Successful nurse retention scheme now rolled out to whole of NHS in England

RCN says ‘investing in the workforce reaps dividends’

RCN says ‘investing in the workforce reaps dividends’

The initiative includes ‘itchy feet’ interviews where staff can discuss why they might leave.
Picture: iStock

A scheme that aims to stop nurses from leaving the NHS will be rolled out to all trusts and general practices, NHS England announced today.

The National Retention Programme was introduced in July 2017 in 145 NHS trusts in England, with the goal of retaining their estimated 288,219 hospital staff.

Movement and mentoring

Features of the programme include: a transfer window that lets staff move to different areas within the NHS and develop new skills; mentoring for new starters; and incentives offered to staff to stay, such as gym memberships.

Analysis by NHS England shows that the scheme has resulted in the equivalent of 800 fewer full-time nurses leaving the NHS since the initiative began. 

NHS England also said nurse turnover is at its lowest rate for five years – 11.9% – as a result of the retention programme.

Vacancy rate drop

Medway NHS Foundation Trust was cited as an example of the initiative’s success.

NHS England said the trust, which had been struggling to retain emergency department staff, has seen its vacancy rate drop from 65% to 14% in a year after offering experienced nurses the chance to attend programmes at local universities, and introducing a period of guided clinical practice.

The scheme will now be extended to the 80 or so remaining trusts in England, and also in general practices.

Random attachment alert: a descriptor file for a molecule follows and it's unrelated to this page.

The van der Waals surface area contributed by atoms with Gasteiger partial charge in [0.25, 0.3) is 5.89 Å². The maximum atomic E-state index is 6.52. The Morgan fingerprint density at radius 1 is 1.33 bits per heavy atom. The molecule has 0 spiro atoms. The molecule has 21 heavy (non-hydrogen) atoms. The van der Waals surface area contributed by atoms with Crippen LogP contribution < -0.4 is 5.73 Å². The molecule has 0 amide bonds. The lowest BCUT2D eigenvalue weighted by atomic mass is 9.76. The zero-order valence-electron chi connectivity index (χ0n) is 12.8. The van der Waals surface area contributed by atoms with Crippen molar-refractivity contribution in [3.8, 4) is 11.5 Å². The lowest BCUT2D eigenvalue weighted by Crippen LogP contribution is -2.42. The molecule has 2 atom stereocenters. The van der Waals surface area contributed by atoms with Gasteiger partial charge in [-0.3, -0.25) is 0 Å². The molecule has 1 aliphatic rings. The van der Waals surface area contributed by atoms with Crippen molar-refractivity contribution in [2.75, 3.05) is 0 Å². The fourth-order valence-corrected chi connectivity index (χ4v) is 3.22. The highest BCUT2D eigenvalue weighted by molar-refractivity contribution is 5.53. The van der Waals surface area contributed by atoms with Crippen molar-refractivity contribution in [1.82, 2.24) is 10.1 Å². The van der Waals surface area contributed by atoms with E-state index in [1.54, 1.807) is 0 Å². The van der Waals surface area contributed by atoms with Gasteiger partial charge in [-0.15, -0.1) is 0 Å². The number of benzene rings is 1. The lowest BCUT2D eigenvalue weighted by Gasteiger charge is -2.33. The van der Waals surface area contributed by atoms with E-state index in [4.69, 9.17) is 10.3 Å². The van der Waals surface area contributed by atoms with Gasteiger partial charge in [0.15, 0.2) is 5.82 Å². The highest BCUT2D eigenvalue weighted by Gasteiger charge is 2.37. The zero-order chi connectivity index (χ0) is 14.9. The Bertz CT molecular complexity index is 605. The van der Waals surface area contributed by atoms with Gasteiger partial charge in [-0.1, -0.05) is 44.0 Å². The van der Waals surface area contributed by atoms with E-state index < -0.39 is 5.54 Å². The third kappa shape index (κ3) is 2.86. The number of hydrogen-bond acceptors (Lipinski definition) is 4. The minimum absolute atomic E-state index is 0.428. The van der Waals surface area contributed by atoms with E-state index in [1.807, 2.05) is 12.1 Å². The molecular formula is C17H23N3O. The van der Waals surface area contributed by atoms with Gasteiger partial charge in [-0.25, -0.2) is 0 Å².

NHS England chief executive Simon Stevens said the health service must become a better employer to retain staff.

Positive action

Speaking at think tank the King’s Fund’s leadership and management summit in London today, Mr Stevens said: ‘It’s right that local NHS employers are now themselves increasingly taking common-sense action to support, develop and retain their staff,’ he said.

‘As well as prompting hospitals to adopt incentives to stay, trusts are also offering "itchy feet" interviews where staff get the opportunity to talk to bosses about why they might leave.’

Dame Donna Kinnair

RCN general secretary Dame Donna Kinnair said the retention scheme’s success showed the value of investing in nurses.

‘In recent years, the nursing profession has been left shrinking as intolerable pressure saw too many burnt-out and voting with their feet,’ she said

‘This work demonstrates that investing in the workforce reaps dividends and achieves sustainable services for the benefit of patients.’

The RCN estimates there are currently 40,000 nursing vacancies in England.

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